Clearly in this case. NGCP has chosen to NOT subject its assets to “wear and tear” of operations by simply running MRUs for voltage regulation. In effect, they were paid for NOT using their voltage correction devices and made users pay avoidable MRU charges for voltage regulation.

As to the inadequate AS purchases by NGCP, the lack in Luzon is in contingency and dispatchable reserves for which the ERC approved rates are lower than the approved rates for regulating reserves (which requirement NGCP is able to purchase). Arguably, if NGCP will fully purchase the AS requirements, it would not double the P 0.36/kwh currently passed on for the 45% it is able to buy. The ERC approved rates are P 2.25/kwh for regulating reserves, P 1.50/kwh for contingency reserve and P 1.25/kwh for dispatchable reserve.

In any case, there is rectitude in requiring NGCP purchase AS in any of these methods considering these are subject to regulation, transparency and competition. Today, NGCP inflicts end-users with MRU charges without any accountability in its decision to dispatch MRU plants. There are no objective standards by which NGCP’s decision to run MRUs can be reckoned with and NGCP cannot be made to pay for its mistakes and capriciousness.

Sent on Dec. 29 at 9:40 am

WESM Price Spikes in November and December 2013 due to abuse of market power or scarcity of supply?
by Mr. Kris Balitbukel

One of the most difficult task in reviewing WESM operations is the determination whether a price spike is the result of abuse of market power or merely by scarcity. Scarcity is easily explained by the law of supply and demand. On the other hand, abuse of market power in the WESM is the ability of a generator (or a firm controlling several generating plants) to increase the price and the ability to benefit from such increase. Market power may be exercised by withholding capacity (Physical Withholding) or by egregiously high price offers (Economic Withholding). To prevent Physical Withholding, the WESM has the “Must Offer Rule”, which requires generators to offer all their registered maximum capacity (the Pmax) in all trading intervals. To prevent Economic Withholding, the WESM Rules have a “Price Cap”, which requires generators to offer their capacity at a price not higher than the Price Cap.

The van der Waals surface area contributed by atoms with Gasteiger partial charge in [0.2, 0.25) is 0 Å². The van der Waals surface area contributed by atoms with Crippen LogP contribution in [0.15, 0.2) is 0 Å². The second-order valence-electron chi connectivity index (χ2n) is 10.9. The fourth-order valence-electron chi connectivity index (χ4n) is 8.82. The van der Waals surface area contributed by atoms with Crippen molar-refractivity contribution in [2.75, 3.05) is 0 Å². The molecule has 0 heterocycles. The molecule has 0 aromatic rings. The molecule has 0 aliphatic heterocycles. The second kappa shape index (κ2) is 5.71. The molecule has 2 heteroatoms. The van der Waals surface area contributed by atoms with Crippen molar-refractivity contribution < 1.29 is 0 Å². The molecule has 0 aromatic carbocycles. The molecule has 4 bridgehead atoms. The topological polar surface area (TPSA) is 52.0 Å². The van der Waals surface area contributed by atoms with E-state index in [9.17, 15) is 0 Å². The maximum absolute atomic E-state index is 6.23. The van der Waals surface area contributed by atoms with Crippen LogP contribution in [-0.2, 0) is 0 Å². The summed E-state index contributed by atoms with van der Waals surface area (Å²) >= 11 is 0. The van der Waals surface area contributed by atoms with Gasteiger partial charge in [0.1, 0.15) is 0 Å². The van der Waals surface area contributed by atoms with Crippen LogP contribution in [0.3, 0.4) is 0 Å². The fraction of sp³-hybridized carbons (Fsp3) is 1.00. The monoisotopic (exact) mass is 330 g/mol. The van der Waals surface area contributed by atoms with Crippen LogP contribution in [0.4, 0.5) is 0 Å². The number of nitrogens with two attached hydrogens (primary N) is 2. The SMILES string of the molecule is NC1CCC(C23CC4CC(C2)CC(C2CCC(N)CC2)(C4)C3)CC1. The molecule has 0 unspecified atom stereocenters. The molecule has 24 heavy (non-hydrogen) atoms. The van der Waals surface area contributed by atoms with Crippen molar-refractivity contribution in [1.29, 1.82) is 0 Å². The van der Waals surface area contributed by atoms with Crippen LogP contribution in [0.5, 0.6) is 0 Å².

It is important that in reviewing compliance with these rules to remember that violations may have differences in degree as well as in kind. Just like when a person is killed, there is a big difference whether the death is attributable to an act murder or to an act of self defense.

It would seem to be popular to liken what happened in the WESM last November and December as simply “murder” even in the absence of clear and unequivocal findings from the investigation by the ERC Investigation Unit (IU). We need to be objective about this because we need to punish the guilty only and not call everybody a “murderer”.

The IU’s task is a forensic investigation with big data (each of the 34 Luzon generators submitted in each interval ten (10) bid blocks for each generating unit, each block progressively priced starting with the minimum unit capacity priced at zero and the last bid block to be priced at no more than the Price Cap (but not necessarily at the Price Cap). That would mean discerning a pattern of abuse of market power from at least 732,000 data points for November and December 2013. This is a daunting challenge which I am afraid is way beyond the capability, if not competence, of the ERC IU. I hope I am wrong.

There is a train of evidence which would suggest abuse of market power. The WESM monitors concentration indices and an examination of the pattern of these indices would show whether abuse of market power has been committed. There is the Herfinddahl-Hirschman Index (HHI) which shows the extent of market concentration. There is also the Residual Supply Index (RSI) which indicates the presence of a pivotal generator. Then we have records which show who are the Clearing generators, ie, the generator whose bid set the market price for the given interval. Based on these indices, the proximate cause of a high price in a trading interval would need further scrutiny if the same is the result of a clearing price set by a generator belonging to the same firm whose HHI is significant and whose plants became the pivotal generators (because of event(s) resulting in an outage of some plants belonging to the same firm) for that interval when the RSI has become less than 100%.

Sadly, we don’t know whether the ERC is capable of doing this sort of investigation. Again, I hope I am wrong.

MSK Editors Note: The Meralco consumers are entitled to an explanation from the NGCP and PEMC on these issues. We are calling on NGCP and PEMC and ERC to respond and for the DOE to shed light on the MRU rules and how it can be rationalized. Maybe this should be replaced by a Reserve Market?